Limor Simhony Philpott

King Bibi’s pandemic problem

King Bibi’s pandemic problem
Benjamin Netanyahu (photo: Getty)
Text settings
Comments

‘They are S-C-A-R-E-D’. So said Binyamin Netanyahu in a famous 1999 election campaign speech, referring to the media. Now he is the one who is scared. The political mastermind who has been Prime Minister for the past eleven years stands to lose his crown.

Israel's political crisis of 2019-2020 saw three general elections without producing a clear winner. Eventually, asserting a need for national unity to combat the pandemic, Bibi masterfully managed to form a coalition under his leadership while dividing the main opposition party, Blue and White. Under the rotation agreement, Bibi is to step down after two years and be replaced by Blue and White leader, Benny Gantz. Most of the public cynically viewed this as a ploy, believing that Netanyahu will never honour the agreement.

If Bibi hoped that the pandemic would distract the public from the political turmoil and his legal problems, he was mistaken: his failure to control the spread of the virus, the inadequate planning, and a general sense of chaos and a lack of leadership, caused a major dip in his support.

A recent poll from Israel’s Channel 12 shows that Netanyahu’s Likud party would win 26 seats in the Knesset (down from their current 36) while Naftali Bennett’s right-wing Yamina party is a close second with 23 seats (up from 6). The Blue and White party have crashed from 32 to 9 seats. The charismatic Bennett has been luring Likud voters disappointed by Netanyahu’s self-serving policies and Blue and White voters who find Bennett sensible at a time of national crisis. This may not reflect any true election results – Yamina has far-right members that many in the centre-right will find it difficult to stomach – but the polls are alarming for Bibi, who has lost the public’s trust.

The stakes are high; Netanyahu is facing criminal charges for bribery, fraud and breach of confidence that carry a possible jail sentence. Losing his seat could mean losing his freedom since, as Prime Minister, he has more power to influence proceedings against him. He is now seen by the public, the media and the opposition as a desperate man, panicked and fighting for his freedom – instead of fighting a pandemic.

Israel was one of the first countries to go into lockdown in early March. The policy was successful in curbing transmission, but in May, with little forward planning, lockdown ended. The number of infections rose quickly, leaving Israel with one of the highest recorded infection and death rates in the world, and prompting a second lockdown.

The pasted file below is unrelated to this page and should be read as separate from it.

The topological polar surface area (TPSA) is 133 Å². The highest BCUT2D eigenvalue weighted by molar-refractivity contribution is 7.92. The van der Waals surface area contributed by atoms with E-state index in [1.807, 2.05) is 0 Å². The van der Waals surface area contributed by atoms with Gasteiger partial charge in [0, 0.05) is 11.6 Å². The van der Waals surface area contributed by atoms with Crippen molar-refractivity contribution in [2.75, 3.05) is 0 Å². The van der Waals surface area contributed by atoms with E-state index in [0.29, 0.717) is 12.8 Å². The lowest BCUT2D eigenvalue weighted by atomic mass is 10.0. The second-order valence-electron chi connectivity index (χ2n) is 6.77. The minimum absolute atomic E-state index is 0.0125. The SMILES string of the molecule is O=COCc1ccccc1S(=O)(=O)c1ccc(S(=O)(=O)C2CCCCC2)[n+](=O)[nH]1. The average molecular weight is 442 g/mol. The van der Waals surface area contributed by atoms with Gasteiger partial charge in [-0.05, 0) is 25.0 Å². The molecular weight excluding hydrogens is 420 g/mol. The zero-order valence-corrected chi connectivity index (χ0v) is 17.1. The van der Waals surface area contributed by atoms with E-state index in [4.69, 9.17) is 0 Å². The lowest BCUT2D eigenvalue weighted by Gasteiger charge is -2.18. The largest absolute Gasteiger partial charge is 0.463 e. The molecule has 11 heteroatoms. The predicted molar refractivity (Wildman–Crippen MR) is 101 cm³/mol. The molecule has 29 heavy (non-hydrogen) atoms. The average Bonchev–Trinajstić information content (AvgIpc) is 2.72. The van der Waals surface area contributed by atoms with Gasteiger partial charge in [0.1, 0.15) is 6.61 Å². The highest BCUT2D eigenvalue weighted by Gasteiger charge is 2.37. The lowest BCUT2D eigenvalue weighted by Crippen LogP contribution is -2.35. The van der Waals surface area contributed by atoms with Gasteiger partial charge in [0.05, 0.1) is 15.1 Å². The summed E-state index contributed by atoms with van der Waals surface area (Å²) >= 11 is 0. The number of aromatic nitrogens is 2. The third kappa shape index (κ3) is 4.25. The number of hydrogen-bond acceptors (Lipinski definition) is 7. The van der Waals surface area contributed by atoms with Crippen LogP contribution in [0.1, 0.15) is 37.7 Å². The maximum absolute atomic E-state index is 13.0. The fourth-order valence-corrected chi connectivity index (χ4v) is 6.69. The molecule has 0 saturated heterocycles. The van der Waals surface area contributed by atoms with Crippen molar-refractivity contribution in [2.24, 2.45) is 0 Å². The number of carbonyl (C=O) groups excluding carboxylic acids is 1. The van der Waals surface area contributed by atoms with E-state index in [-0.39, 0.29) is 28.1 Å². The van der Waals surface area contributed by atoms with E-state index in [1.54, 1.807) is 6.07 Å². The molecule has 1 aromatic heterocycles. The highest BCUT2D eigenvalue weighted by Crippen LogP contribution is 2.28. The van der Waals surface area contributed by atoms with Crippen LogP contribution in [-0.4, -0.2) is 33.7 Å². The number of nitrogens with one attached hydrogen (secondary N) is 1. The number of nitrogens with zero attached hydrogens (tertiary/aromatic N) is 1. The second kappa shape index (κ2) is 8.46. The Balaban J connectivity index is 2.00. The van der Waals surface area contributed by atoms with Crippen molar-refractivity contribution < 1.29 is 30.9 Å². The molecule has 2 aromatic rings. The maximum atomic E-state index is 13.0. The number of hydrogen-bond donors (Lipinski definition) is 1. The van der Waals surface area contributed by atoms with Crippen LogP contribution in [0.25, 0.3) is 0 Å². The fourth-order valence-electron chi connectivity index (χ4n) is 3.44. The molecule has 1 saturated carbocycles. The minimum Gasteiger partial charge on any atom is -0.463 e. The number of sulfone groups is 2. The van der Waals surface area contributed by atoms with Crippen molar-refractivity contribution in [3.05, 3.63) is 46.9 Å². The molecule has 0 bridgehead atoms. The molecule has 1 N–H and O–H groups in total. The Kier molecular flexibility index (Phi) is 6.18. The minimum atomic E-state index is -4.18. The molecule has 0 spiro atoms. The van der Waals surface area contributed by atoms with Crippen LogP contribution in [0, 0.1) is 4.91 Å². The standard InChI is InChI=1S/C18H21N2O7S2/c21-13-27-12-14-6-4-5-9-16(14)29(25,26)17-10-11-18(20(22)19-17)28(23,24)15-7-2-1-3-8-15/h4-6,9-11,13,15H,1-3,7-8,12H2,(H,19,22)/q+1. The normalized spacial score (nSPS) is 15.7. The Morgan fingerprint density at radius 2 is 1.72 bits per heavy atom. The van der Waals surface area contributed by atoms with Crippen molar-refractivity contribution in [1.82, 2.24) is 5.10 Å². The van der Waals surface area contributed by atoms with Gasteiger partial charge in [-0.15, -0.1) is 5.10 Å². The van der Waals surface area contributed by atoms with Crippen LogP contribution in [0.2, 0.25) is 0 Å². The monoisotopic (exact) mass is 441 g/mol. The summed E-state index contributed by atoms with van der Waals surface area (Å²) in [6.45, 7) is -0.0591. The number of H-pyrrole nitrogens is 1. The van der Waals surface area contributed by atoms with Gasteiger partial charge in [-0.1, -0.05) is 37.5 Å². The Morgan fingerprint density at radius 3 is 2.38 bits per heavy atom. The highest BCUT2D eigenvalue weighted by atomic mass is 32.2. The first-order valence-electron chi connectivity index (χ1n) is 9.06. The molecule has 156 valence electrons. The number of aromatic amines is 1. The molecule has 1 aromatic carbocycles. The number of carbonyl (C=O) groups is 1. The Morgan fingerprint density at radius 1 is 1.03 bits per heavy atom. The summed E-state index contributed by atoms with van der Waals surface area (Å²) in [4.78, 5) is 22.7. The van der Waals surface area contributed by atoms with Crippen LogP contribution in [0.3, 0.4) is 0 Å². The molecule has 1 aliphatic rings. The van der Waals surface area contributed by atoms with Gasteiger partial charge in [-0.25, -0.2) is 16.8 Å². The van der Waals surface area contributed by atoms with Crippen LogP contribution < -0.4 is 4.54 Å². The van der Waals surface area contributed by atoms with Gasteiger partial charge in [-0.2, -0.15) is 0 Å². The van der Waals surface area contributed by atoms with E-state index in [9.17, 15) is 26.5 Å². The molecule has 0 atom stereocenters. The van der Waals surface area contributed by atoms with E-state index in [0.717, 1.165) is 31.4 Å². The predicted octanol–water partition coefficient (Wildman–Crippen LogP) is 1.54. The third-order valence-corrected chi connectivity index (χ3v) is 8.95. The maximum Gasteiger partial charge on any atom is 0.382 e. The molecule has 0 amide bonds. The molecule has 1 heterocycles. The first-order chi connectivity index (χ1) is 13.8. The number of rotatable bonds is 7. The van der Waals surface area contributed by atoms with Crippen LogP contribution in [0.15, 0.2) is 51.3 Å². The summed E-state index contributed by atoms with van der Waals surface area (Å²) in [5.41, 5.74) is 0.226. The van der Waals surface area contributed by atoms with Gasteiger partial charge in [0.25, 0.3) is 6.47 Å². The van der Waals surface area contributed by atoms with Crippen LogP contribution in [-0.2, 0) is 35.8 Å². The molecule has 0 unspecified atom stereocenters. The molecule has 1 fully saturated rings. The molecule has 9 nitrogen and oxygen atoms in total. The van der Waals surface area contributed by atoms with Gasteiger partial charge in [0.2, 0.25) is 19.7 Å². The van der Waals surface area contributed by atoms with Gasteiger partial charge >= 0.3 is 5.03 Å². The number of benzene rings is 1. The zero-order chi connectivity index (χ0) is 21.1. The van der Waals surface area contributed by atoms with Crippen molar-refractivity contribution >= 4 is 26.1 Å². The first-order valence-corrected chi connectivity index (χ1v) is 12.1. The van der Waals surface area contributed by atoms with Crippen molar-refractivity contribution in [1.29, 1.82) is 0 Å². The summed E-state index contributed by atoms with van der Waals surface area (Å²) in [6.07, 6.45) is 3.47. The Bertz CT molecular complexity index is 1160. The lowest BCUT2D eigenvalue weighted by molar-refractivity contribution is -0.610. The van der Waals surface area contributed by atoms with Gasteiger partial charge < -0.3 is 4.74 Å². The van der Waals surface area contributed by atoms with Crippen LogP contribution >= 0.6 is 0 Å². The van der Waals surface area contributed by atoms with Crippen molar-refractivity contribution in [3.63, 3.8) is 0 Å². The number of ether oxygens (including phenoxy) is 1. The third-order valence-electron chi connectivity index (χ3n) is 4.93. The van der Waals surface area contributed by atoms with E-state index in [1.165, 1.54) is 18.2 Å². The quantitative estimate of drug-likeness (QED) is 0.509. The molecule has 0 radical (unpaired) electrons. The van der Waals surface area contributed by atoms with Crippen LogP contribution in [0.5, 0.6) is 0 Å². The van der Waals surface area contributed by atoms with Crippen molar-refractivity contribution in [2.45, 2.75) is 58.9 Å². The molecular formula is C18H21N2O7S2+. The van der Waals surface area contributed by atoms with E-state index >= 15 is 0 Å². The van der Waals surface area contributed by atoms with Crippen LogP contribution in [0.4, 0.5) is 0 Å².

The sharpest rise in infections was within certain orthodox communities who refuse to abide by social distancing and lockdown measures. However, due to pressure from orthodox MPs pushing for their communities not to be singled out, Netanyahu – worried about dissent among MPs who might collapse his government – decided to put the entire population under lockdown, placing the economy and public under further strain. Without effective economic measures and a non-existing annual budget, the rate of unemployment increased to about 10 per cent – double that of the UK. Many more are left struggling.

After the first lockdown, a growing number of Israelis demonstrated against Netanyahu outside his official residence. They viewed him as corrupt – as someone whose economic and healthcare policies are based on narrow interests of self-preservation. Despite the lack of evidence that outdoor demonstrations cause a rise in infections, the government passed amendments to emergency laws, placing restrictions on the size of permitted gatherings and travel. This was viewed as a desperate attempt to minimise the demonstrations against him, while undermining basic democratic rights. Coronavirus Commissioner Ronni Gamzu, said that he ‘felt sickened’ by the decision to place the public under tight restrictions just to prevent demonstrations.

The tactic backfired. Outraged Israelis are keener than ever to demonstrate. Small local demonstrations have sprung up across the country, on bridges over motorways and at intersections. Protesters aren’t only left wing; many are right and centre, all calling on Bibi to resign. It didn’t help that ministers, MPs, senior advisers, and the Prime Minister’s wife have been found to break lockdown rules, causing widespread criticism. Anger grew further when the police were found to have secretly allowed large gatherings among orthodox communities, but were tough on everyone else.

It now seems that the government may face a revolt from citizens and business owners ready to break lockdown rules.

Bibi faces another difficulty. He may soon lose his biggest international ally – Donald Trump. A Democrat in the White House and a Senate with a Democrat majority will be a far less favourable environment for Bibi’s policies. Biden will be Israel’s ally, not Bibi’s.

The giant gulf between Bibi and the public seems irreparable, even among traditional Likudniks. The majority of Israelis agree on one thing: Bibi has to go. However, differences on other major issues will divide votes among many political parties, risking giving Likud the option of forming a coalition, shaky as it may be. That is, unless Bibi trades his seat for immunity, securing not only his freedom, but the public’s freedom from his grip.